Some of you have probably read something about John Henry Belter’s secretive lamination process which comprised 7-9 layers of wood, usually Rosewood. Belter steamed and soaked the thinly (< 1.6mm) sawed layers of wood and pressed it in molds (cauls) with powerful clamps.
Belter was so confident in the strength of the resulting product that it was rumored he had two demonstration chairs sitting in an office that he would throw out the window as a demonstration of their indestructibility. I have located film from 1855 of Belter throwing chairs out of his factory window and included at the top of this post for your reference. Click on the image if the animation is not playing for you to run the film.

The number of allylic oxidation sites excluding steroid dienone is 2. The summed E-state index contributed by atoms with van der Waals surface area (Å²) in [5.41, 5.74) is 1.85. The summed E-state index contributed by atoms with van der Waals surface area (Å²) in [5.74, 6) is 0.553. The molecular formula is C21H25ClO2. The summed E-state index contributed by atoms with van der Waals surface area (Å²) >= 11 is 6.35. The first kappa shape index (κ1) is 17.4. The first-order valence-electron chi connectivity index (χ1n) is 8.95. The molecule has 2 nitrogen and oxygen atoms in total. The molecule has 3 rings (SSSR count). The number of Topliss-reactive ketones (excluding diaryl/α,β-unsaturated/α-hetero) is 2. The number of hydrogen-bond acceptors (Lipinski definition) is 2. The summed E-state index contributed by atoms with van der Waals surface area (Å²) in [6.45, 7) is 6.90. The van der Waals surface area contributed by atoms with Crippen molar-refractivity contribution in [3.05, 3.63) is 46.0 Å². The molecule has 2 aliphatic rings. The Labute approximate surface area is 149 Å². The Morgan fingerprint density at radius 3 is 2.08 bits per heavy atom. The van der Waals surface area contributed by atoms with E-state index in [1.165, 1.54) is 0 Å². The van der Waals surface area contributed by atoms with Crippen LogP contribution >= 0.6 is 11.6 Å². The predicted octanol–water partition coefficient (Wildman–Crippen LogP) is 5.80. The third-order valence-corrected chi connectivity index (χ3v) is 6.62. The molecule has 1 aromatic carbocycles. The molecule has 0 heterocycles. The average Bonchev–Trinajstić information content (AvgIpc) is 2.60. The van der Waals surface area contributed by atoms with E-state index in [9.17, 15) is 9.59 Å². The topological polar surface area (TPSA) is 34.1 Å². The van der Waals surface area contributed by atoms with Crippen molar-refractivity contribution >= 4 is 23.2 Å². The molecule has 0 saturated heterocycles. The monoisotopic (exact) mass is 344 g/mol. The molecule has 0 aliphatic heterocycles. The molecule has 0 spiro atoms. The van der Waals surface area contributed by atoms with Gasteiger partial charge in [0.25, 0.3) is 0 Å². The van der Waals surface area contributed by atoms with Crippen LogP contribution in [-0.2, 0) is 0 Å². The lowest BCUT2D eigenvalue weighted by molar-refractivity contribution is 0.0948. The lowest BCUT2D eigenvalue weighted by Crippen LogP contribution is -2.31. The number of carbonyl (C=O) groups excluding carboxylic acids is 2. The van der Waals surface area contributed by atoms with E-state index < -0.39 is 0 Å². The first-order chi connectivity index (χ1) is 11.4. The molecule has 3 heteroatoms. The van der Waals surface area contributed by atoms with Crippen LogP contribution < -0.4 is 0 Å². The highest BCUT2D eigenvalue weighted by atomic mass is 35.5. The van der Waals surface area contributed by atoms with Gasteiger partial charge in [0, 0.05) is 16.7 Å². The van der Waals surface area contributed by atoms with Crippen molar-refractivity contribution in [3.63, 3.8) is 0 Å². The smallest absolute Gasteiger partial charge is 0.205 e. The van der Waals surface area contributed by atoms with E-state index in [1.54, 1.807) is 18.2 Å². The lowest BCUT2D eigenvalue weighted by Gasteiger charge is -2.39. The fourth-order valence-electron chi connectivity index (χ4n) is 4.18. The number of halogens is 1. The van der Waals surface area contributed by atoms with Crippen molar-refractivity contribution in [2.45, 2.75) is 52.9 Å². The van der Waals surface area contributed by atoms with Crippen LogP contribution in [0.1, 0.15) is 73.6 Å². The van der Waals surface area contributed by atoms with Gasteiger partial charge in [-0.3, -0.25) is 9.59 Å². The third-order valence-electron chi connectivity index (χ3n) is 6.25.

Belter kept the secret of his lamination techniques for at least 6 years before patenting it in 1858. The patent was not for the process of lamination (which had been invented much earlier), but for the production of laminated furniture that curves in two planes, rather than one. Shortly before his death in 1863, while the factory workers were not present, Belter destroyed the molds and patterns for his work, assuring that they would not be produced upon his passing.
I’ve included a picture of a Belter scroll sofa up close so you can see the carved lamination layers of Rosewood below. If you’re actively looking for attributed Belter furniture, you can see what is currently being offered at auction by visiting JohnHenryBelter.com.